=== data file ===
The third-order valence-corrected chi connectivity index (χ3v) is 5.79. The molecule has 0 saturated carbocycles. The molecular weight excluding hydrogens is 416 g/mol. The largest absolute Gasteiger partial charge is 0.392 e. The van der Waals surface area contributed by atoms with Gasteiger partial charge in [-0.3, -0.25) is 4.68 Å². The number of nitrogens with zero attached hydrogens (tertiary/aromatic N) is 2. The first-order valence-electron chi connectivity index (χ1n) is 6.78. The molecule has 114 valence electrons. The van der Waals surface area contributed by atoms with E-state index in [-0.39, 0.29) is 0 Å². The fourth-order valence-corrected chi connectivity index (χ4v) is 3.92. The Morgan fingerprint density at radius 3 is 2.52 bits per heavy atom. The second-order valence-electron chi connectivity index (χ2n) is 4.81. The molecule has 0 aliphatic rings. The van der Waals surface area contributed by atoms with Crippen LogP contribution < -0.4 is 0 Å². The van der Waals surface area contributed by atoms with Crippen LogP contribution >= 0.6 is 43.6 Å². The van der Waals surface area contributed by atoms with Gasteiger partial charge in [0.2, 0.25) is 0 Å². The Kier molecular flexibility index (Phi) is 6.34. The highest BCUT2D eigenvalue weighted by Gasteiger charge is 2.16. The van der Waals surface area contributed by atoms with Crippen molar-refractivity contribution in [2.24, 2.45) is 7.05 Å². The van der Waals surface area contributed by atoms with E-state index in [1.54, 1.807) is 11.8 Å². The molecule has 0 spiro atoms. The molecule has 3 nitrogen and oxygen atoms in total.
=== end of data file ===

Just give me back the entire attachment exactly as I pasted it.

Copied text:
The third-order valence-corrected chi connectivity index (χ3v) is 5.79. The molecule has 0 saturated carbocycles. The molecular weight excluding hydrogens is 416 g/mol. The largest absolute Gasteiger partial charge is 0.392 e. The van der Waals surface area contributed by atoms with Gasteiger partial charge in [-0.3, -0.25) is 4.68 Å². The number of nitrogens with zero attached hydrogens (tertiary/aromatic N) is 2. The first-order valence-electron chi connectivity index (χ1n) is 6.78. The molecule has 114 valence electrons. The van der Waals surface area contributed by atoms with E-state index in [-0.39, 0.29) is 0 Å². The fourth-order valence-corrected chi connectivity index (χ4v) is 3.92. The Morgan fingerprint density at radius 3 is 2.52 bits per heavy atom. The second-order valence-electron chi connectivity index (χ2n) is 4.81. The molecule has 0 aliphatic rings. The van der Waals surface area contributed by atoms with Crippen LogP contribution < -0.4 is 0 Å². The van der Waals surface area contributed by atoms with Crippen LogP contribution >= 0.6 is 43.6 Å². The van der Waals surface area contributed by atoms with Gasteiger partial charge in [0.2, 0.25) is 0 Å². The Kier molecular flexibility index (Phi) is 6.34. The highest BCUT2D eigenvalue weighted by Gasteiger charge is 2.16. The van der Waals surface area contributed by atoms with Crippen molar-refractivity contribution in [2.24, 2.45) is 7.05 Å². The van der Waals surface area contributed by atoms with E-state index in [1.54, 1.807) is 11.8 Å². The molecule has 0 spiro atoms. The molecule has 3 nitrogen and oxygen atoms in total.